Russ Banham, CFO Magazine, 15th November 2012
A controversial new book has rekindled the debate over shareholder value and the purpose of the public corporation.
Is there value in running a public company purely for the benefit of shareholders? Of course there is, you say. But to Lynn Stout, distinguished professor of corporate and business law at the Clarke Business Law Institute of Cornell Law School, the answer is emphatically no.
Stout and several other academics have parted with conventional teachings that preach the doctrine of shareholder primacy, condemning management’s focus on shareholder value as misguided at best and dangerous at worst. As Stout puts it, “It compels myopic short-term earnings tactics, endangering companies, their investors, and even the American public. This reckless behavior often leads to investment disasters, leadership scandals, jaded executives, and bankruptcy.”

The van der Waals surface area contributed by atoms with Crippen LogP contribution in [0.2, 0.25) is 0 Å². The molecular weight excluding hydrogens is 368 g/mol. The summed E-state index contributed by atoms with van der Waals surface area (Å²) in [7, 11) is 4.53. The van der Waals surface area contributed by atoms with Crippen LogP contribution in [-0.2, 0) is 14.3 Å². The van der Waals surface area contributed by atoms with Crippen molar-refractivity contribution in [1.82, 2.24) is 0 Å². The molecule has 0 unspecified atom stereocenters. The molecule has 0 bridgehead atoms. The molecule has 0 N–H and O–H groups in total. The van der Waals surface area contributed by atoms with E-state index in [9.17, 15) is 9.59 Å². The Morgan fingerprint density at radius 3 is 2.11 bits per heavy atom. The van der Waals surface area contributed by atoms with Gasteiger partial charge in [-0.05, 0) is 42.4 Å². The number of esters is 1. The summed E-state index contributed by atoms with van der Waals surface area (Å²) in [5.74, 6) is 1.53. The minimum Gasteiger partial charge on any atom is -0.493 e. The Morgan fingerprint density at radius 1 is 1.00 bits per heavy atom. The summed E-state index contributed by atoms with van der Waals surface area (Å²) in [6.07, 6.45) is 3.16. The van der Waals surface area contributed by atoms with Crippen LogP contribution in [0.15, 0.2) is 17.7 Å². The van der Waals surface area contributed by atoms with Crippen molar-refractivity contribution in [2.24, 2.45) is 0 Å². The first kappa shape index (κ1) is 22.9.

Stout recently published a book detailing her criticisms, called The Shareholder Value Myth(Berrett-Kohler Publishers), to some fanfare in the press. (“Down with Shareholder Value” was the headline of a positive notice in The New York Times by columnist Joe Nocera, who wrote, “. . . it feels as if we are at the dawn of a new movement — one aimed at overturning the hegemony of shareholder value.”) She believes that many of the problems that beset American business today — for example, disgraced corporate leaders living large despite their companies’ demise, executive-pay packages enriching those at the top while the rank-and-file slips further behind, the perceived decrease in business innovation — can be blamed on, well, the shareholder-value “myth.”… Continue reading